July/August 2015 Issue
Acumen Brands was founded with the idea of being “25 stores wide and 1,000 brands deep,” but the runaway success of one website has them betting the farm on country living.
Photography by Beth Hall
Top photo: Acumen Brands state-of-the-art warehouse in Fayetteville features the latest technology for filling its Country Outfitter orders.
doctor, a lawyer and a golfer walk into the e-commerce sector …
This setup doesn’t exactly have a punch line, considering the company that resulted — Acumen Brands in Fayetteville — has basically taken over the online boot sales market and is looking to become the leading force in country lifestyle marketing.
That wasn’t the original plan for John James (the doctor) and Terry Turpin (the lawyer) when they founded Acumen in 2009; they brought in Rich Morris (the golf pro) at the start of 2010. The idea then, according to Morris, was to be “25 stores wide and 1,000 brands deep.”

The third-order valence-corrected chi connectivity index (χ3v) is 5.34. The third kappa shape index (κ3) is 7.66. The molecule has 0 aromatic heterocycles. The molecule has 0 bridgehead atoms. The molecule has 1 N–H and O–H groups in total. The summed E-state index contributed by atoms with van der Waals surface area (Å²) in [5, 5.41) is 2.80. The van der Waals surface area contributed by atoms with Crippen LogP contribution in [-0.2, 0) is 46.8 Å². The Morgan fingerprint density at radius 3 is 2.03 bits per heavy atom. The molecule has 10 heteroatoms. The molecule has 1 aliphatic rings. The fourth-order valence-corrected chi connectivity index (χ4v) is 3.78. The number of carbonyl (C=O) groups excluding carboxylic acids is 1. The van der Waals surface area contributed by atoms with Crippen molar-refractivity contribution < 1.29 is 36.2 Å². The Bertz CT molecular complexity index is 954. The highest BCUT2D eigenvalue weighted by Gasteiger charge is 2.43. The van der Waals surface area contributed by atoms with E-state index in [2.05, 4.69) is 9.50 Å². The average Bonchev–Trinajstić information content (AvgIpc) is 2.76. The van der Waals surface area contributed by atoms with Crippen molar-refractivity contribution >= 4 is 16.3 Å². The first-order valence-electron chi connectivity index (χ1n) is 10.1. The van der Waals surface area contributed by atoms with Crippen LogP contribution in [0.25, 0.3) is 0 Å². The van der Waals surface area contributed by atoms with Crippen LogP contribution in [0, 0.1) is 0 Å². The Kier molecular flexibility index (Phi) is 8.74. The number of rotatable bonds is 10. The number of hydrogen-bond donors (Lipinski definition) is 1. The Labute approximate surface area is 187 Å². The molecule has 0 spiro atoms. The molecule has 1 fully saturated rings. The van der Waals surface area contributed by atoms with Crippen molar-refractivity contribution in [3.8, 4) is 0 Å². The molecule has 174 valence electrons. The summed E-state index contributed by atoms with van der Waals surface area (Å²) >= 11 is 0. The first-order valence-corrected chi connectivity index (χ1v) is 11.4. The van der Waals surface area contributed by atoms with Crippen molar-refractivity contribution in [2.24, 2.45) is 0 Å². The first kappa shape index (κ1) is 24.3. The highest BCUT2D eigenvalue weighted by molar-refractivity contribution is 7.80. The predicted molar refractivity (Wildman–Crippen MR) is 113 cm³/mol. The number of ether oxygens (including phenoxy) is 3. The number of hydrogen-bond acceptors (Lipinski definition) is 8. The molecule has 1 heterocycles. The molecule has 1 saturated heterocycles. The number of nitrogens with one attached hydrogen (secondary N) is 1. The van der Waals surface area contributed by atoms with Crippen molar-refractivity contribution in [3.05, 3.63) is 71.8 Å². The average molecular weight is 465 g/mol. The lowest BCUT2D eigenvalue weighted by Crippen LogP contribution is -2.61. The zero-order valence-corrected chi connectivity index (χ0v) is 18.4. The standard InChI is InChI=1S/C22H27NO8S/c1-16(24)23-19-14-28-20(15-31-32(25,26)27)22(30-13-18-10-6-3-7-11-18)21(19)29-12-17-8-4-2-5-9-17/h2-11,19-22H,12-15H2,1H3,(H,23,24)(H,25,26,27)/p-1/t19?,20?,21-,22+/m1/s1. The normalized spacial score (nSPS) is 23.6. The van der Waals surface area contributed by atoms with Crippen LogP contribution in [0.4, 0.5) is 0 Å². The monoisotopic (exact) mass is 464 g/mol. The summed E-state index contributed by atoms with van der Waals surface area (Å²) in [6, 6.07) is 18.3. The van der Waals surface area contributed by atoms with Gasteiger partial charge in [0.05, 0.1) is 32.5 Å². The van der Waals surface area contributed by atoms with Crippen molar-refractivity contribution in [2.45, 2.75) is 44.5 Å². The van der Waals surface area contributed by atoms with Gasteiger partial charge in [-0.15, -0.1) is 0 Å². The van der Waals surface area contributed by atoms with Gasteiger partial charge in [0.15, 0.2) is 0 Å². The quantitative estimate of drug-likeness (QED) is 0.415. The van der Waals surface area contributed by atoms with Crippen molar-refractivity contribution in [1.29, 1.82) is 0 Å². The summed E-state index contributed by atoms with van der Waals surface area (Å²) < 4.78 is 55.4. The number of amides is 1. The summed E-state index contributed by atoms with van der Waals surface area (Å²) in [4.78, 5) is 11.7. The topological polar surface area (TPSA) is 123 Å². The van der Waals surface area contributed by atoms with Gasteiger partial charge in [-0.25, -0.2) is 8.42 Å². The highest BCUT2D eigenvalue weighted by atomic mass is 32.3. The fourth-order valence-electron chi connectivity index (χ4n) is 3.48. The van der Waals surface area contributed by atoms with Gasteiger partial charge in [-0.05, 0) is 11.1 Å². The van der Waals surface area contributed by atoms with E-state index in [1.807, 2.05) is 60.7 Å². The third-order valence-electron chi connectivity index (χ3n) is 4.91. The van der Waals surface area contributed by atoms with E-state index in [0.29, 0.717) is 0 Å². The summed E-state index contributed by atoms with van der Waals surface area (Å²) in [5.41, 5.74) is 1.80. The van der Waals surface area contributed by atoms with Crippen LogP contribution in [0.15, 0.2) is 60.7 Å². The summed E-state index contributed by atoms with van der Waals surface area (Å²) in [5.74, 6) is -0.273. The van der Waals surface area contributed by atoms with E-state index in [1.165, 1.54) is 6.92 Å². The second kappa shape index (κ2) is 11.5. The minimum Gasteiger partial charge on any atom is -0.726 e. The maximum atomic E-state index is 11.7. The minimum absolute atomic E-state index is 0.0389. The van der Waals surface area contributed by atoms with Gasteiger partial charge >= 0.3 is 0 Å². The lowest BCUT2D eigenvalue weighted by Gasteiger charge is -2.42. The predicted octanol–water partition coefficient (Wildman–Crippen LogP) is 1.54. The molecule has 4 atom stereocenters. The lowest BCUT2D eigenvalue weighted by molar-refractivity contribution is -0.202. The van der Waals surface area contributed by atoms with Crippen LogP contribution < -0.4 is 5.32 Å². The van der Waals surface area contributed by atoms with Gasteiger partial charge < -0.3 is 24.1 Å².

Five years later that metric has reversed, to a degree, with the focus narrowed around a single main brand, Country Outfitter. The strategy involves building deep “verticals” within that brand in order to capitalize on the audience Acumen has built, including the 6.6 million people who have liked it on Facebook.
“Horizontal expansion was getting costly, so we called time out, and the board challenged us to focus on one thing and see what happens,” said Turpin, a veteran of global marketing firm Saatchi & Saatchi. “We were centered here in Arkansas, a bunch of people with country roots, and decided let’s focus in on being this retailer that caters to the country lifestyle.”
In June 2015, the company launched the Country Outfitter Home store, featuring a curated collection of country-inspired decor, including pillows, rugs, kitchenware and more from brands like Ashton & Willow and Bella Taylor.